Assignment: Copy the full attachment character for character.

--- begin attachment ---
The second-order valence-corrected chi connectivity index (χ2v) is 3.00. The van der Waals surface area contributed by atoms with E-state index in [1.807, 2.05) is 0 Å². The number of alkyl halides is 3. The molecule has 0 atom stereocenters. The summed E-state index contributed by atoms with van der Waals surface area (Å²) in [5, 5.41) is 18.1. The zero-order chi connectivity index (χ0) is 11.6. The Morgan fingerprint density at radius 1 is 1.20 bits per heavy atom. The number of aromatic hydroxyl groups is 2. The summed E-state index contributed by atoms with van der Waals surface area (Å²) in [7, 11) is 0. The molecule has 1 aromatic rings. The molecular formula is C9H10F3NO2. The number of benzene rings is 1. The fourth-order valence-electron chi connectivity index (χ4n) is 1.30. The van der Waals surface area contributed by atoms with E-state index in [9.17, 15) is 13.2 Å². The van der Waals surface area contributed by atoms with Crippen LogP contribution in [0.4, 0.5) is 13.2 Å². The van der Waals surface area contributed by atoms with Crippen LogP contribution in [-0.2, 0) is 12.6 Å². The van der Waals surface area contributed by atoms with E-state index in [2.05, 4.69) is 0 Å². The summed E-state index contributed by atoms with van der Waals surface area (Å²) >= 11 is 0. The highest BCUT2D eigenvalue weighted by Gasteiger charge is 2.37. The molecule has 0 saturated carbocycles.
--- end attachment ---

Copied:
The second-order valence-corrected chi connectivity index (χ2v) is 3.00. The van der Waals surface area contributed by atoms with E-state index in [1.807, 2.05) is 0 Å². The number of alkyl halides is 3. The molecule has 0 atom stereocenters. The summed E-state index contributed by atoms with van der Waals surface area (Å²) in [5, 5.41) is 18.1. The zero-order chi connectivity index (χ0) is 11.6. The Morgan fingerprint density at radius 1 is 1.20 bits per heavy atom. The number of aromatic hydroxyl groups is 2. The summed E-state index contributed by atoms with van der Waals surface area (Å²) in [7, 11) is 0. The molecule has 1 aromatic rings. The molecular formula is C9H10F3NO2. The number of benzene rings is 1. The fourth-order valence-electron chi connectivity index (χ4n) is 1.30. The van der Waals surface area contributed by atoms with E-state index in [9.17, 15) is 13.2 Å². The van der Waals surface area contributed by atoms with Crippen LogP contribution in [0.4, 0.5) is 13.2 Å². The van der Waals surface area contributed by atoms with Crippen LogP contribution in [-0.2, 0) is 12.6 Å². The van der Waals surface area contributed by atoms with E-state index in [2.05, 4.69) is 0 Å². The summed E-state index contributed by atoms with van der Waals surface area (Å²) >= 11 is 0. The highest BCUT2D eigenvalue weighted by Gasteiger charge is 2.37. The molecule has 0 saturated carbocycles.